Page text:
UN warns Saudi deportation of Ethiopian migrants to fuel coronavirus spread
Iran Press TV
Monday, 13 April 2020 6:00 PM
The United Nations says Saudi Arabia's recent deportation of thousands of Ethiopian migrants will risk the spread of the new coronavirus, urging Riyadh to suspend the practice for the time being.
The UN's International Organization for Migration (IOM) said on Monday that Saudi Arabia has so far deported 2,870 Ethiopian migrants to Addis Ababa since the start of the coronavirus pandemic.
An aid worker familiar with the deportations, who spoke on condition of anonymity, said that "about 3,000" Ethiopian migrants have arrived from Saudi Arabia in the past 10 days.
"The expulsion and deportation of Ethiopian irregular migrants while their country's COVID-19 response is under-prepared puts them in harm's way," said Catherine Sozi, the UN humanitarian coordinator for Ethiopia.
"Large-scale migratory movements, which are not planned, make the transmission of the virus much more likely to continue. We are therefore calling for the temporary suspension of large-scale deportations," Sozi added.
The deportations come as the health condition of the returnees is a concern for the Ethiopian government as it is unclear how thoroughly Saudi authorities are screening them for coronavirus before their departure from the kingdom.
Sozi further said the Ethiopian government has requested that such deportations be stopped until it could set up 30 quarantine centers in the capital, Addis Ababa.
However, she said Riyadh has continued the deportations despite the fact that "only seven quarantine centers can host returnees" and Ethiopia is straining to accommodate the migrants.
The Saudi media ministry did not immediately respond to a request for comment.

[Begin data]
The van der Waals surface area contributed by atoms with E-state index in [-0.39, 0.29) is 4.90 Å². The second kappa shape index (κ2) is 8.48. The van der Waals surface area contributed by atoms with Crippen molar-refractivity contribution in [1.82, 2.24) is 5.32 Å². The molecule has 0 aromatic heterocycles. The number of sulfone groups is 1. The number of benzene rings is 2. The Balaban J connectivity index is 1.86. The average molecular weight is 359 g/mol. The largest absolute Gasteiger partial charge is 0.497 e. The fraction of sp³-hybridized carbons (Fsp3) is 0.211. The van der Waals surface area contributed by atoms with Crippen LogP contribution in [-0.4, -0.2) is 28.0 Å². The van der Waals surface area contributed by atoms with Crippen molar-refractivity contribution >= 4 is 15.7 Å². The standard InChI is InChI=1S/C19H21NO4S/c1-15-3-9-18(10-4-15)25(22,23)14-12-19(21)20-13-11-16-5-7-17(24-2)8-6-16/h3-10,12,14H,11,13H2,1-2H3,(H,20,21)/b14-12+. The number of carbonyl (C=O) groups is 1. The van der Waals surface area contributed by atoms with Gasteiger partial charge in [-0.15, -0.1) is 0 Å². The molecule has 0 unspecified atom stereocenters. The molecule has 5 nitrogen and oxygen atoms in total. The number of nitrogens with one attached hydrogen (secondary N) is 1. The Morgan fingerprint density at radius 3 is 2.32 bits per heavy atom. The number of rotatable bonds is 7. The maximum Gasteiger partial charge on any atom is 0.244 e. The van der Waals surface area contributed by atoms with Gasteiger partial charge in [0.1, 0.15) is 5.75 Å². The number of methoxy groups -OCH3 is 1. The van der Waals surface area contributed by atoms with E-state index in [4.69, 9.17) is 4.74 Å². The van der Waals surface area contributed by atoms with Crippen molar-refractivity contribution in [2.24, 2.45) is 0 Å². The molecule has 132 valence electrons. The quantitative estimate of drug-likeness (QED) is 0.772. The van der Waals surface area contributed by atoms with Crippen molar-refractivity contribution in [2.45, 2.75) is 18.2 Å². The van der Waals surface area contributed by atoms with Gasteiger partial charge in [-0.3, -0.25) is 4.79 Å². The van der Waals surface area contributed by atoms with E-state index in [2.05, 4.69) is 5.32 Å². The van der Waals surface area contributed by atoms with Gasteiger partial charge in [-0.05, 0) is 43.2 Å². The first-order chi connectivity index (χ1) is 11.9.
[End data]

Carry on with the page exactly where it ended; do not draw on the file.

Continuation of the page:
A humanitarian aid organization, which asked to remain anonymous, said it fears that the frequency of the flights and the large number of deportees involved could overwhelm Ethiopia's quarantine system.
"The quarantine measures currently in place need to be improved, and the current medical staff needs to be increased and better prepared and equipped to assist ... all newly arrived migrants," the aid group said.
"These migrants are very vulnerable. They have undertaken an extremely dangerous journey and many arrive in Ethiopia with high medical and mental health needs."
The new coronavirus, which causes a respiratory disease known as COVID-19, is believed to have emerged in the Chinese city of Wuhan late last year.
The virus has so far infected 1,903,073 people worldwide, and over 118,362 have died, according to a running count by worldometers.info.
Saudi Arabia, which has around 30 million people, has so far reported 4,934 confirmed cases of coronavirus, with 65 deaths.
Ethiopia, with a population of 105 million, has so far reported only 74 coronavirus cases and three deaths.
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